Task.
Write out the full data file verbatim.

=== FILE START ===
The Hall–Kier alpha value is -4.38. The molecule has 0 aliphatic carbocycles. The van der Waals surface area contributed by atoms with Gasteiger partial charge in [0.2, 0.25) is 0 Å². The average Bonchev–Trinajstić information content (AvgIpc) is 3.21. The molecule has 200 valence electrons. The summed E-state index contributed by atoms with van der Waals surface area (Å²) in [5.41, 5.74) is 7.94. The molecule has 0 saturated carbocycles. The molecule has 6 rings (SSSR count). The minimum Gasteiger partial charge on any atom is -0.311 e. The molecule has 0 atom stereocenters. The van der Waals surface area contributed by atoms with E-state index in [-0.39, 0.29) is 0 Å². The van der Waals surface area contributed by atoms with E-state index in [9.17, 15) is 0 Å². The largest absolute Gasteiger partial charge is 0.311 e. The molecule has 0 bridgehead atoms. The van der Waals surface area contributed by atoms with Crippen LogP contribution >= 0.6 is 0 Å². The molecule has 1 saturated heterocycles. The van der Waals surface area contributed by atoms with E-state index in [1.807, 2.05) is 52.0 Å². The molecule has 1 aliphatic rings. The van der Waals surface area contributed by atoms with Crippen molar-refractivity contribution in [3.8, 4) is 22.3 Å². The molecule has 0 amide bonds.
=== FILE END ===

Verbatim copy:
The Hall–Kier alpha value is -4.38. The molecule has 0 aliphatic carbocycles. The van der Waals surface area contributed by atoms with Gasteiger partial charge in [0.2, 0.25) is 0 Å². The average Bonchev–Trinajstić information content (AvgIpc) is 3.21. The molecule has 200 valence electrons. The summed E-state index contributed by atoms with van der Waals surface area (Å²) in [5.41, 5.74) is 7.94. The molecule has 0 saturated carbocycles. The molecule has 6 rings (SSSR count). The minimum Gasteiger partial charge on any atom is -0.311 e. The molecule has 0 atom stereocenters. The van der Waals surface area contributed by atoms with E-state index in [-0.39, 0.29) is 0 Å². The van der Waals surface area contributed by atoms with E-state index in [9.17, 15) is 0 Å². The largest absolute Gasteiger partial charge is 0.311 e. The molecule has 0 bridgehead atoms. The van der Waals surface area contributed by atoms with Crippen LogP contribution >= 0.6 is 0 Å². The molecule has 1 saturated heterocycles. The van der Waals surface area contributed by atoms with E-state index in [1.807, 2.05) is 52.0 Å². The molecule has 1 aliphatic rings. The van der Waals surface area contributed by atoms with Crippen molar-refractivity contribution in [3.8, 4) is 22.3 Å². The molecule has 0 amide bonds.